Last summer, Oregon-native filmmaker, Geoff Stewart, set off to shoot a film about river-running that has been years in the making. Now, after seven years of writing, solidifying his cast and crew, and filming in an environment that can only be classified as treacherous at best, the film Going Dark is in the final stretch, with the goal of premiering at the 2018 Sundance Film Festival.
According to Stewart, “Ultimately, our story is about the benefits the natural world, especially wild water, can offer anyone brave enough to accept the call. In this very divided time, filled with more pressing issues and causes than you can shake a stick at, a movie following a group of river-guides through the wilderness may seem far from significant. But this is the same world that delighted, challenged, and transformed our ancestors for millennium and one that, despite our recent separation from it, has the power to not only reunite us with each other, but also with the truest versions of ourselves.”
In June, 2016, Stewart and a crew of eighteen filmmakers and river-guides set out from Portland, OR to Stanley, ID, where the Salmon River bubbles out of the snow pack to become the second longest undammed river in the country. Throughout those 425 miles, the river flows through some of the nation’s most remote and rugged wilderness, which is where the story of Going Dark unfolds.
Going Dark follows a group of river-guides embarking on an epic expedition from the source of the great river, all the way down to where it pours into the Pacific, paddling the entire length in inflatable kayaks. Stewart, along with several other members of the crew, are river-guides themselves, with a deep appreciation for the natural world and the waterways that flow through it. While a handful of feature films showcase river-running, Going Dark will provide audiences something they have not seen before: portraying whitewater as paddlers experience it, up close and personal.
“Usually, whitewater is filmed from either the bank, drones, or GoPros. And while we did use each of these methods, our best shots came from being in the water, at the same level and close to the on-screen paddlers. That’s the best way to make audiences actually feel the vulnerability each paddler must face when navigating a meaty rapid, but it’s also a very risky way to film.”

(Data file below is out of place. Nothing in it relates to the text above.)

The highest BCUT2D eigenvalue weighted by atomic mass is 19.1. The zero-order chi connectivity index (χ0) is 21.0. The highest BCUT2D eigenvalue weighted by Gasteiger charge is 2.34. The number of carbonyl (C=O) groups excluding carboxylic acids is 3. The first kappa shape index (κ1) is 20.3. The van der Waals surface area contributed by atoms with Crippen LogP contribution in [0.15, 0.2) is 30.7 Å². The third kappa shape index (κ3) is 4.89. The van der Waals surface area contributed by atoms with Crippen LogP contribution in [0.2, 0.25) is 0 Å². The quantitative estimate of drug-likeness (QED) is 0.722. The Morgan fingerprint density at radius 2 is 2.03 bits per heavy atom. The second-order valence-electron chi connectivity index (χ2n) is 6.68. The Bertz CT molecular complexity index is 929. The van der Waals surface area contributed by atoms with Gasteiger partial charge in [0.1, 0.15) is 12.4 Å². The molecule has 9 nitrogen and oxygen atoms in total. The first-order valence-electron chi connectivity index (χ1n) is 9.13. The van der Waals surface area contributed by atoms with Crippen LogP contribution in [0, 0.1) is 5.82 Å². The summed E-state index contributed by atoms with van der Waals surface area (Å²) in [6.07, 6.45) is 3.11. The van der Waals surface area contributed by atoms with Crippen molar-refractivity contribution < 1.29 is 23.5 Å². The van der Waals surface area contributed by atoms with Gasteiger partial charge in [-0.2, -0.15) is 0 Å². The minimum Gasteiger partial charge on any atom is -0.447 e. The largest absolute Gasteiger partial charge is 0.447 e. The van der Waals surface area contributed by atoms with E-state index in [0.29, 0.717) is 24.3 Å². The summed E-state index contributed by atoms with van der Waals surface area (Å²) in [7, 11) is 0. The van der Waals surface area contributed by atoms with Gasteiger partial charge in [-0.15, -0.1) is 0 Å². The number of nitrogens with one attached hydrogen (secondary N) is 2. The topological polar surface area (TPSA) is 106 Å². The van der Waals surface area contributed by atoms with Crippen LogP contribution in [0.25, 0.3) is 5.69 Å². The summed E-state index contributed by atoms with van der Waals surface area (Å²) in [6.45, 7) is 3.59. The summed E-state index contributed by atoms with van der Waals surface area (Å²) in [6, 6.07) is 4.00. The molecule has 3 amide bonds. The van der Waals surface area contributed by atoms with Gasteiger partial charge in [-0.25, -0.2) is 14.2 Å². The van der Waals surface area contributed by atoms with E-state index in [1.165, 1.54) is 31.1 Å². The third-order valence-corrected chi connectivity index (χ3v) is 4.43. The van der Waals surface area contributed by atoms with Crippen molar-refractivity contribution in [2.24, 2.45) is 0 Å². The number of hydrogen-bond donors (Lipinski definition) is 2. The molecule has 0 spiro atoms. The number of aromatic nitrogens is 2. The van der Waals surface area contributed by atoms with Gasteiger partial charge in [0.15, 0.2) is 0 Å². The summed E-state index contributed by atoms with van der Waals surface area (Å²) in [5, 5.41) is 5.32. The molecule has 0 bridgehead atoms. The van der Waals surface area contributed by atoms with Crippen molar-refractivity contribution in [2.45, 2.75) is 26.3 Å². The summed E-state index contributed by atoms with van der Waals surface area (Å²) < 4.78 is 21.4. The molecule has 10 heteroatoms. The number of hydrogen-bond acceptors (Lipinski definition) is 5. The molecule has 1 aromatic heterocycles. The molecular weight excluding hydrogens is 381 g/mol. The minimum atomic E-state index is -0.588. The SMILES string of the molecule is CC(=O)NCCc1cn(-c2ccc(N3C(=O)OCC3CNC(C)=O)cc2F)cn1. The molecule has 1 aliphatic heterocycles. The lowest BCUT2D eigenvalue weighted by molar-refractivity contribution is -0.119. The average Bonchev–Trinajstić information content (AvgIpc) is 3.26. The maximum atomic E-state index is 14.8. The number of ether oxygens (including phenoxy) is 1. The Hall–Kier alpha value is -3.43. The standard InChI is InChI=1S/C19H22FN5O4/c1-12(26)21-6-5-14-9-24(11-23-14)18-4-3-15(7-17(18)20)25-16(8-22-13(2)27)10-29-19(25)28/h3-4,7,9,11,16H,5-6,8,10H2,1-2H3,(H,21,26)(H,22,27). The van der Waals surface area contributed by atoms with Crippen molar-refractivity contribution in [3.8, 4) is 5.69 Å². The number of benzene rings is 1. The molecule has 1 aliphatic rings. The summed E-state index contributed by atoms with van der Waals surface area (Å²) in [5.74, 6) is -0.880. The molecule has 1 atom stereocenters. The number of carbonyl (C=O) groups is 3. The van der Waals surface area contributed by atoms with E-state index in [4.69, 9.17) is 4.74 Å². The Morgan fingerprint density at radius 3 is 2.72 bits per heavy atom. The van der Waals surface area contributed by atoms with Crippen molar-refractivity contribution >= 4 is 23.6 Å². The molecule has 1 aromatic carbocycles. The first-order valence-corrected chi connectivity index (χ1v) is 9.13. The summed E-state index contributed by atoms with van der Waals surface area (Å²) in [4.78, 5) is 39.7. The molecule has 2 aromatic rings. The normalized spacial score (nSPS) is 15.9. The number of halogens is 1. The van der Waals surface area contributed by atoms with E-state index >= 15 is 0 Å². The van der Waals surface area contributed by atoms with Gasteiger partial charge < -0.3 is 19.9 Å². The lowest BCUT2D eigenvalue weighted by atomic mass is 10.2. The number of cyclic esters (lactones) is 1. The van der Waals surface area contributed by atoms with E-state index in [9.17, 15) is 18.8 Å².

To accomplish this, the crew secured their cameras inside waterproof housings and balanced the brave operators between two inflatable kayaks which were strapped together. Then, following or leading the actors, the crew would descend into whitewater chaos.
“Our crew was courageous. Everyone stepped up in pretty astonishing ways. We didn’t have any stunt doubles, just a surplus of pure, old fashioned cojones. And somehow, we never lost a camera, just a lot of hats and sunglasses.”
One of the central themes of the film revolves around the transformative power of river-running. Because of this, a substantial percentage of the film’s revenue will be donated to LEAP, a non-profit organization that empowers those facing extraordinary life challenges by providing therapeutic wilderness programs. The total amount raised through crowdfunding for Going Dark will determine the amount of the film’s initial revenue which will be donated to LEAP, even before the recoupment of the production’s cost. For example, if $50,000 is raised through Indiegogo, the initial $50,000 of revenue generated by Going Dark will be donated to Leap. On top of that, LEAP will be the direct beneficiary of 25% of the film’s profits.
LEAP is a 501(c)(3) non-profit organization dedicated to the empowerment of individuals facing extreme adversity. By partnering with organizations that serve people affected by significant health issues, emotional/psychological distress, and social/economic adversity, while offering those populations wilderness adventure programs, LEAP provides a lifeline to the healing and restorative power of nature. More at Leapadventure.org
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